Swaddling or wrapping babies is one of those things. Some people struggle and some people can do it with their eyes closed. I was in the former group. I didn’t realise I couldn’t do it properly until it was too late and I was just too tired to learn on the job. Get some practise if you can with a friend’s baby (and sneak in some cuddles).
The benefits of getting it right are longer and more restful sleeps (by controlling the startle reflex) which will make routines more easily achievable. Swaddling is said to remind baby of the comfortable environment of the womb and how safe and secure they felt.
Swaddles come in a variety of fabrics. It’s great to have a few on hand of different material weights so you can choose an appropriate swaddle based on the temperature and what bub is wearing, but still, keep it light and avoid using blankets and bunny rugs. Even better for baby, use non-toxic materials such as organic cotton and muslin bamboo swaddles which are hypoallergenic and eco-friendly.
The benefits of getting swaddling right? Zzzzzzz
So how do you swaddle a newborn?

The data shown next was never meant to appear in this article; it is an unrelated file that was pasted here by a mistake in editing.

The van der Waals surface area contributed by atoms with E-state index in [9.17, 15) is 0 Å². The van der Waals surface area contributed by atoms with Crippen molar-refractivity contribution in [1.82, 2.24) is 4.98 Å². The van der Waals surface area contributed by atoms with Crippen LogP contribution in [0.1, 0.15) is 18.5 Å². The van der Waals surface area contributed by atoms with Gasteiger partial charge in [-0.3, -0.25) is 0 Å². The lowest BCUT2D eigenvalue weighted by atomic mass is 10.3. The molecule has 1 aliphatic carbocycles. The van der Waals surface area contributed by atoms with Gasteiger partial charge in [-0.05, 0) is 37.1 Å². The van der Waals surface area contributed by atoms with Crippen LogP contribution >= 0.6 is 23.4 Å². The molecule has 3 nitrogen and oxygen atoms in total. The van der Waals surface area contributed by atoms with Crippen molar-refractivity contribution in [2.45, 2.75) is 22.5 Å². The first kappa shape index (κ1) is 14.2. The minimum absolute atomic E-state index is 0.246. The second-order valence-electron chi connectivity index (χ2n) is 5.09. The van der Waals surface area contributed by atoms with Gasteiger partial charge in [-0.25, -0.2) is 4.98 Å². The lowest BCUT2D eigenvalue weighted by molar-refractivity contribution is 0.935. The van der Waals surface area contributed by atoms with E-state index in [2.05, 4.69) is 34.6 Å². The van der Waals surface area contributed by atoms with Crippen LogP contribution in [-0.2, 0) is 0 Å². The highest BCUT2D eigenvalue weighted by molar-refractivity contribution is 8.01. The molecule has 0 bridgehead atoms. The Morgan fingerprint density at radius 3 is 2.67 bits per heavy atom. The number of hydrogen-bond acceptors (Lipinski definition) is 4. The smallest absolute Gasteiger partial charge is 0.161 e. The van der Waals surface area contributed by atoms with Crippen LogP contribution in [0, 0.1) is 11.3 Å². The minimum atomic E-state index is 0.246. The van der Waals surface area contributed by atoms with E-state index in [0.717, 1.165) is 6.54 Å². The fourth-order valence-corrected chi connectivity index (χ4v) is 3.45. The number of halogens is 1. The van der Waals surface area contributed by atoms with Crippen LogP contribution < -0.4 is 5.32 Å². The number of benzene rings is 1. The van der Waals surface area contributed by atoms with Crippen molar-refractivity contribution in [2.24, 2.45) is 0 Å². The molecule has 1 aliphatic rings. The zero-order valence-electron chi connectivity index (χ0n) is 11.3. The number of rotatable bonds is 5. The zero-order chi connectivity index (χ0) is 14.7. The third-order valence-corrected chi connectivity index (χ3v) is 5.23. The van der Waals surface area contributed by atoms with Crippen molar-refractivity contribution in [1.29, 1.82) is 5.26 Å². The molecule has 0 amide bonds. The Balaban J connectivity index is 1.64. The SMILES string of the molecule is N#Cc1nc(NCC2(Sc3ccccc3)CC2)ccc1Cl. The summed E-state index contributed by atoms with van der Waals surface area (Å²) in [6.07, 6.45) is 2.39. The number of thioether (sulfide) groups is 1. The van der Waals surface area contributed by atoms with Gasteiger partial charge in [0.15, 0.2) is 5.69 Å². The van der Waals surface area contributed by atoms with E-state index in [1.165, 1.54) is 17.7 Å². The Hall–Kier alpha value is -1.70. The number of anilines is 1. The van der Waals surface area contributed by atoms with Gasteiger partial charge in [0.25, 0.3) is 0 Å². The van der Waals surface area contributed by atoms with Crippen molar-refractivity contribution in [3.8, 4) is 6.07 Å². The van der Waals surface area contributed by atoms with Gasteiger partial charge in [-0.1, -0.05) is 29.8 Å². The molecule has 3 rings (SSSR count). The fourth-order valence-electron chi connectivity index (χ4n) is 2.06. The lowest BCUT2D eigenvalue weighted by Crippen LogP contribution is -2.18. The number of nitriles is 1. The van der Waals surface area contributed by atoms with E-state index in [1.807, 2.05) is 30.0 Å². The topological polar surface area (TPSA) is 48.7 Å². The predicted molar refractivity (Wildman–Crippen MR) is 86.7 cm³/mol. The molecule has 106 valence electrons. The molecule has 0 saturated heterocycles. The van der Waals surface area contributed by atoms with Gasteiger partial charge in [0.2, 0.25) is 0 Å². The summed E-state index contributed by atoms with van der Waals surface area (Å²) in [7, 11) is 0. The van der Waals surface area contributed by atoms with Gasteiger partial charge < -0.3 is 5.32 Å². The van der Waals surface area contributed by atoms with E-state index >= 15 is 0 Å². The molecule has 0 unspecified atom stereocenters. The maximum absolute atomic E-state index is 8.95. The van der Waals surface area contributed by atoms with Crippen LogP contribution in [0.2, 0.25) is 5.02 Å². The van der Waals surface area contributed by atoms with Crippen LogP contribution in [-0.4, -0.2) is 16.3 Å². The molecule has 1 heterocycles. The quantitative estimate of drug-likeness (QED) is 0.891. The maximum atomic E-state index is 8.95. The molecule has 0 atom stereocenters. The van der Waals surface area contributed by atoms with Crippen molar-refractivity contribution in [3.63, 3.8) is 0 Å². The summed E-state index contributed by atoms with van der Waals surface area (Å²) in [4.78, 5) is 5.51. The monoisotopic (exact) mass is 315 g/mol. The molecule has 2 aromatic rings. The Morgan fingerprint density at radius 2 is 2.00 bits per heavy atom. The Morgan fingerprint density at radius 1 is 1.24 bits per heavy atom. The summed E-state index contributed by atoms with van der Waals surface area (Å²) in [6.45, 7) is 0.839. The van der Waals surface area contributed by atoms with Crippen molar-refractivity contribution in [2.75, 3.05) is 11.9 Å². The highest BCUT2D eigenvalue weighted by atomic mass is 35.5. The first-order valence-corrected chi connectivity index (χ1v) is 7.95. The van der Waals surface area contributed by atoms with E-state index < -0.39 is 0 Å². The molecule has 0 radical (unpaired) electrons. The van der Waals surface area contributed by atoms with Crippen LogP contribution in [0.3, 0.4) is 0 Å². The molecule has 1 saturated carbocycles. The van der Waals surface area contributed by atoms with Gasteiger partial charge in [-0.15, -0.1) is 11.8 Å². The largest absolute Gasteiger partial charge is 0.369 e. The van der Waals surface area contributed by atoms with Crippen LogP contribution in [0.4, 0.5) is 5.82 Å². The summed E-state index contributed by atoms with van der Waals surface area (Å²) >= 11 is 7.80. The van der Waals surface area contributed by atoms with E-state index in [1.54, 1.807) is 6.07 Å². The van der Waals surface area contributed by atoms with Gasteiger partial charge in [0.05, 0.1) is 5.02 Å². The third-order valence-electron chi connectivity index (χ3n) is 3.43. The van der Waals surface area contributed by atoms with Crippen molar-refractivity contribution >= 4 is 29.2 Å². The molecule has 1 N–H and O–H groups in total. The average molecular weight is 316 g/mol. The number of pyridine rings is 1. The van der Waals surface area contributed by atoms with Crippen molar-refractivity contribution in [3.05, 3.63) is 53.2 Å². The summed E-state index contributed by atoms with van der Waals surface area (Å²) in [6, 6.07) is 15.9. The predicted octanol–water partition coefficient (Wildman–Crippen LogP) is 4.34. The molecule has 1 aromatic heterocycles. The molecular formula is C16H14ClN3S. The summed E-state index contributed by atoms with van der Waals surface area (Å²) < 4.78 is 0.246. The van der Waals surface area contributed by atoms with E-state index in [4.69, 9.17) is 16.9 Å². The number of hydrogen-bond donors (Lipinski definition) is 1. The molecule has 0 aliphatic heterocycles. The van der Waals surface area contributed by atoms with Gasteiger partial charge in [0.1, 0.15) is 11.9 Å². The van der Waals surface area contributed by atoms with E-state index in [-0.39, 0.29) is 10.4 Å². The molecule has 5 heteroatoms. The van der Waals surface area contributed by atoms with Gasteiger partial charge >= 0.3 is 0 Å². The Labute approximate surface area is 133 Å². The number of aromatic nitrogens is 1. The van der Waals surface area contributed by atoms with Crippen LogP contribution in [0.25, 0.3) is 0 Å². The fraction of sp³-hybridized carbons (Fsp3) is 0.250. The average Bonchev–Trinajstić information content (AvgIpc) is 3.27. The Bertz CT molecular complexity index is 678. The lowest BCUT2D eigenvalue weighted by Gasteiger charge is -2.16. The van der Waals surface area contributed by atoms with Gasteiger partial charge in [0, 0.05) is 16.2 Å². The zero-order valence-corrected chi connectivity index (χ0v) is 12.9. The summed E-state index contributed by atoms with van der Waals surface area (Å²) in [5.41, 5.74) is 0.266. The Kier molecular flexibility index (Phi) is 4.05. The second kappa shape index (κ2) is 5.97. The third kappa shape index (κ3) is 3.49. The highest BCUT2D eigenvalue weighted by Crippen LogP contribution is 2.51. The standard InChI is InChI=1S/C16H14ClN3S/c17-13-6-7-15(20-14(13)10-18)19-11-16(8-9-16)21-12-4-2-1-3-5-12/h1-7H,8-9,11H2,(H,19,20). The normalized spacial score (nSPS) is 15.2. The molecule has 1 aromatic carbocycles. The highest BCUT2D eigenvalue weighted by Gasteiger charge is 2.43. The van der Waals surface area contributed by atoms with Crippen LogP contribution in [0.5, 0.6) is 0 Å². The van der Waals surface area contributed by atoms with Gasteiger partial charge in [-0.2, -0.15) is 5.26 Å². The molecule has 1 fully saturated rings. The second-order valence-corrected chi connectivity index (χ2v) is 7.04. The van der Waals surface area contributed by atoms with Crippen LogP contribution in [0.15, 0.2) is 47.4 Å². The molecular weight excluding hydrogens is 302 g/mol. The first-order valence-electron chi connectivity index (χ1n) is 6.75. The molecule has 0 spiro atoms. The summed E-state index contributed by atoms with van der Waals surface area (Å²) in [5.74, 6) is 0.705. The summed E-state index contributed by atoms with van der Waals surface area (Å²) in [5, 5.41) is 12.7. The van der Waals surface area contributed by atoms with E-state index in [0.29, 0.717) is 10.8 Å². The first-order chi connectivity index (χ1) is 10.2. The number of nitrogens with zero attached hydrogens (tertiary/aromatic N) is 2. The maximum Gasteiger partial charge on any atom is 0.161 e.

- Lay a bamboo or organic cotton swaddling blanket or muslin on a flat surface in the shape of a diamond
- Fold down the top corner
- Place your baby on their back with their neck/shoulders on the fold
- Hold your baby’s right arm with a slight bend, at their side.
- Pull the left corner of the swaddle over their right arm and across the chest keeping their left arm free
- Tuck it under their left arm and roll them a little to your left to wrap whatever is remaining under their back.
- Hold your baby’s left arm down, again with a slight bend
- Pull the bottom corner up over their feet and over the left shoulder. Leave enough room for your baby’s feet, knees and hips to move freely. Swaddling a baby too tight can increase the risk of overheating or developing dysplasia of the hip
- Tuck any extra material around their left arm
- Bring the loose right corner straight out to pull it taut
- Pull it across your baby’s front and roll them to your right a bit so you can wrap the corner all the way around their back
- Ensure you baby’s face is not covered.
- Practice safe sleep habits. Always place a swaddled baby on his or her back to sleep. Stop swaddling when your baby learns to roll onto their stomach.
- You can find out more information from the Red Nose website (formerly Sids and Kids)